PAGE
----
If a new air traffic control system reduces airplane crashes, so that fewer people die from “airplane crash” every year, then it is clearly saving lives, and the evidence for the efficacy of the new system is quite objectively verifiable. But if instead someone claims that a new pill will reduce “premature deaths” by a certain number each year, that is a much more abstract claim, dependent on a theoretical model. The new pill might in fact be a wonderful boon to public health, but the researchers in question have a lot more leeway to come up with a wildly wrong number when they can play with “preventing premature deaths.”
Reporting the Top of the Range Instead of the Range
Alas, even the “prevent 17,000 premature deaths” claim has fallen victim to the telephone game. If we follow the link that Weiss and Weidman provide, we are led to the EPA analysis fueling much of the progressive blogosphere’s commentary on the issue. Here we see, at long last, the origin of the factoid. On page 3 the report explains, “In 2016, these proposed rules would avoid: 6,800 – 17,000 premature deaths.” Thus, when Weiss and Weidman confidently asserted that the rules would “prevent…17,000 deaths annually,” they were reporting the very highest number in a range given by the EPA. (Note also that the low end of the range wouldn’t even constitute ten thousand, let alone “tens of thousands.”)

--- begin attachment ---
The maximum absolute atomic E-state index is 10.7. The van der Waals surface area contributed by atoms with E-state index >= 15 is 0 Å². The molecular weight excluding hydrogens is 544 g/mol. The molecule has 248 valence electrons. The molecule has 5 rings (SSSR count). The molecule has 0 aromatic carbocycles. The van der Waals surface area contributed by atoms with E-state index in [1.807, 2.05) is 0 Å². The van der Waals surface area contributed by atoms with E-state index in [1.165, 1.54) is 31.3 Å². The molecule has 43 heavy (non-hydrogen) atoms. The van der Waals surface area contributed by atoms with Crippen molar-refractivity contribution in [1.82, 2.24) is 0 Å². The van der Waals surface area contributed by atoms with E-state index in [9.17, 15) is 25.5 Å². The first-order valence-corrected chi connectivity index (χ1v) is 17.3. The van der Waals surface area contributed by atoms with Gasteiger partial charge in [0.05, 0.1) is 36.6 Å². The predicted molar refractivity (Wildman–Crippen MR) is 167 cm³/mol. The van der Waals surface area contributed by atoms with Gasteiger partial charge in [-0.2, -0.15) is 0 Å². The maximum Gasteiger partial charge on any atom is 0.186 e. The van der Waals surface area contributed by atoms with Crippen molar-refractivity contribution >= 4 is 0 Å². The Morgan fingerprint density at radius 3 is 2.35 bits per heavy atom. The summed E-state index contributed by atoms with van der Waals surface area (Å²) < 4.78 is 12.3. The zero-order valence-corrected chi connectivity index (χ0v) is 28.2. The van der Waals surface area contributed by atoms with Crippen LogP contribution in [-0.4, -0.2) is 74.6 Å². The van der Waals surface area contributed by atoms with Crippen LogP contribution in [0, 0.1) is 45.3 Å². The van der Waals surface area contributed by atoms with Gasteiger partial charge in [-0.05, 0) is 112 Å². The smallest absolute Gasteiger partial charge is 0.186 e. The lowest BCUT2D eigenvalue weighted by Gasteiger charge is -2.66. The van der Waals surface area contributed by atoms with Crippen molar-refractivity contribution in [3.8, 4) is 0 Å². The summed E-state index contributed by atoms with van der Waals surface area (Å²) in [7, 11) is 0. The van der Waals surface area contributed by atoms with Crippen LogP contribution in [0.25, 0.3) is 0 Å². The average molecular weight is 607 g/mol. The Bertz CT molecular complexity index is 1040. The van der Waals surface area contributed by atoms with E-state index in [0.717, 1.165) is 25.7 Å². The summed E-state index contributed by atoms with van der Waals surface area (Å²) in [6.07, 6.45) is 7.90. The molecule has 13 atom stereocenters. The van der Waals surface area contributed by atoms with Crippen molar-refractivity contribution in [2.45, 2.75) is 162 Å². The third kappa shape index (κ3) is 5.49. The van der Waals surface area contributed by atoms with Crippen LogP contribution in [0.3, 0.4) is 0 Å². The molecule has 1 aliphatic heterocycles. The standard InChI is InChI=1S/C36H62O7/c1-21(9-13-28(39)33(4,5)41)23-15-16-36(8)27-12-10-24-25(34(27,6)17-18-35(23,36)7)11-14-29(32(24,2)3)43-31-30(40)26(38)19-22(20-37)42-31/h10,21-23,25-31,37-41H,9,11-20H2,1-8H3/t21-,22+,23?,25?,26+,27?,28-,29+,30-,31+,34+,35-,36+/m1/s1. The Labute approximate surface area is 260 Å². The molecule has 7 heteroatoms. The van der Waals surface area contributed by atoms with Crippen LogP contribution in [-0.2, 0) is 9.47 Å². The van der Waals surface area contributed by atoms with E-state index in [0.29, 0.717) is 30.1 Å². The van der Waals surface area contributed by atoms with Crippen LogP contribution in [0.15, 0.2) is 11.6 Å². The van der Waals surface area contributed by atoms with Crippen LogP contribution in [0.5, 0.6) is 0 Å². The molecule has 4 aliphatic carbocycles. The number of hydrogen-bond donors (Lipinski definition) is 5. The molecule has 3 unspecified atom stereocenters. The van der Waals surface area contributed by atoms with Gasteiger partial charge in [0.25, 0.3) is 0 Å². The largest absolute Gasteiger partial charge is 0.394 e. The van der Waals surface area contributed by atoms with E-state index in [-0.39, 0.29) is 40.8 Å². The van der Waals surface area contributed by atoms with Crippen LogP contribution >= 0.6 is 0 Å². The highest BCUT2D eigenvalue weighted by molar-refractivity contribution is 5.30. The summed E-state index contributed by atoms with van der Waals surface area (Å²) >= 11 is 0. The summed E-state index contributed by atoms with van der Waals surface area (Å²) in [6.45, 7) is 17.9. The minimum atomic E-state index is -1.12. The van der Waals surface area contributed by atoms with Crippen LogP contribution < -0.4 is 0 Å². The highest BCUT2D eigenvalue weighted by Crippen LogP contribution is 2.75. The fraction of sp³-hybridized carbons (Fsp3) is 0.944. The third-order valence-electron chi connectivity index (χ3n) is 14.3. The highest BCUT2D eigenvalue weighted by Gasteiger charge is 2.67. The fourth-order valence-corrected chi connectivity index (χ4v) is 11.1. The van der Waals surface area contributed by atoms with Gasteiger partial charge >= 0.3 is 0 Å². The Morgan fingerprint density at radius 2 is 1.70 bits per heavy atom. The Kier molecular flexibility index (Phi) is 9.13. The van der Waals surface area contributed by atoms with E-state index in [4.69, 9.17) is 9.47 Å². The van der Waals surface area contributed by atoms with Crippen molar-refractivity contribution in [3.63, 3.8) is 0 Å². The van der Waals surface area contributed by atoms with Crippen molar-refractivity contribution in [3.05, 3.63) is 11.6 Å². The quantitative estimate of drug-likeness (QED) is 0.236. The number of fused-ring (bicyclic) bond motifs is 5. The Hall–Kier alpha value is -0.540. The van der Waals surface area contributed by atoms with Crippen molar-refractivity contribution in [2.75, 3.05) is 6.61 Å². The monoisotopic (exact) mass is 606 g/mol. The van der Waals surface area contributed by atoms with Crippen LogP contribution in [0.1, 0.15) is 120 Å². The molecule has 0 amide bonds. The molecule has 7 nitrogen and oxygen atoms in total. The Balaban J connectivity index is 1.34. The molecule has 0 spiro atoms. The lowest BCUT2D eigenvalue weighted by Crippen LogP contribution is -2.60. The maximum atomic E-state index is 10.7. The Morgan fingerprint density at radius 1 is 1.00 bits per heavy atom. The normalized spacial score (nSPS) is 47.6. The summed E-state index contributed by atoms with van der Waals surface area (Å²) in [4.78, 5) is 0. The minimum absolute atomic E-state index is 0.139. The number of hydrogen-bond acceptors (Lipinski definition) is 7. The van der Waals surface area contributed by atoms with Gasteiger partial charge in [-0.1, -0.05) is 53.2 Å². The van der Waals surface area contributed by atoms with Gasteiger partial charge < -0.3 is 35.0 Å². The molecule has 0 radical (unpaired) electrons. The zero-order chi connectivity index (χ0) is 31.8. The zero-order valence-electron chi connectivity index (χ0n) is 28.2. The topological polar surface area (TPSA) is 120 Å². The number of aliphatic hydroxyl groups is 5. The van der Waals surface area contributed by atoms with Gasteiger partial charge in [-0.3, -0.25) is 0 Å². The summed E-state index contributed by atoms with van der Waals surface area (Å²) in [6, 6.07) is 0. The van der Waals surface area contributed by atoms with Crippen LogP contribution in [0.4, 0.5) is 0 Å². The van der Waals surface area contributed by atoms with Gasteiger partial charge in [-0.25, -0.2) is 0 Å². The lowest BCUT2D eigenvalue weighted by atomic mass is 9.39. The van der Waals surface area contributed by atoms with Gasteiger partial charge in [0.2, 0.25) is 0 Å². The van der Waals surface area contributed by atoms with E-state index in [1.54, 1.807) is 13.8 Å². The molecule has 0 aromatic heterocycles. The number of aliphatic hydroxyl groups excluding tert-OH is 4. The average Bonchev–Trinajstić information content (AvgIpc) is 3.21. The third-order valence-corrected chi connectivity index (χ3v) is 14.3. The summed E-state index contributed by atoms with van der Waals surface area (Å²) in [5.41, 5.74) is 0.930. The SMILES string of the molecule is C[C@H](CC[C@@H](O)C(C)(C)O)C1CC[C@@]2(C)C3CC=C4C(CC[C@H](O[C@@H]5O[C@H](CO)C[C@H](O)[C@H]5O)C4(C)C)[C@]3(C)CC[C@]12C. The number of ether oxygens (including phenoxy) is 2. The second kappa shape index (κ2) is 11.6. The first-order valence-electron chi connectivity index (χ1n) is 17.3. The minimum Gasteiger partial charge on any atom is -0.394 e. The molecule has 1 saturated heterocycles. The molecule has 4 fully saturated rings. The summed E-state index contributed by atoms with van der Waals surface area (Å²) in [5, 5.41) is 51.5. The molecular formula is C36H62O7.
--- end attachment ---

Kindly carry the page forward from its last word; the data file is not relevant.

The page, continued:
Bait and Switch: None of This Is About “Air Toxics” After All
We have already seen the telephone game’s ability to distort and inflate, resulting in Paul Krugman’s absurd implication that the scientific consensus has known for decades that mercury emissions from power plants currently cause at least 20,000 deaths annually, and that anyone who disagrees must be stupid or corrupt.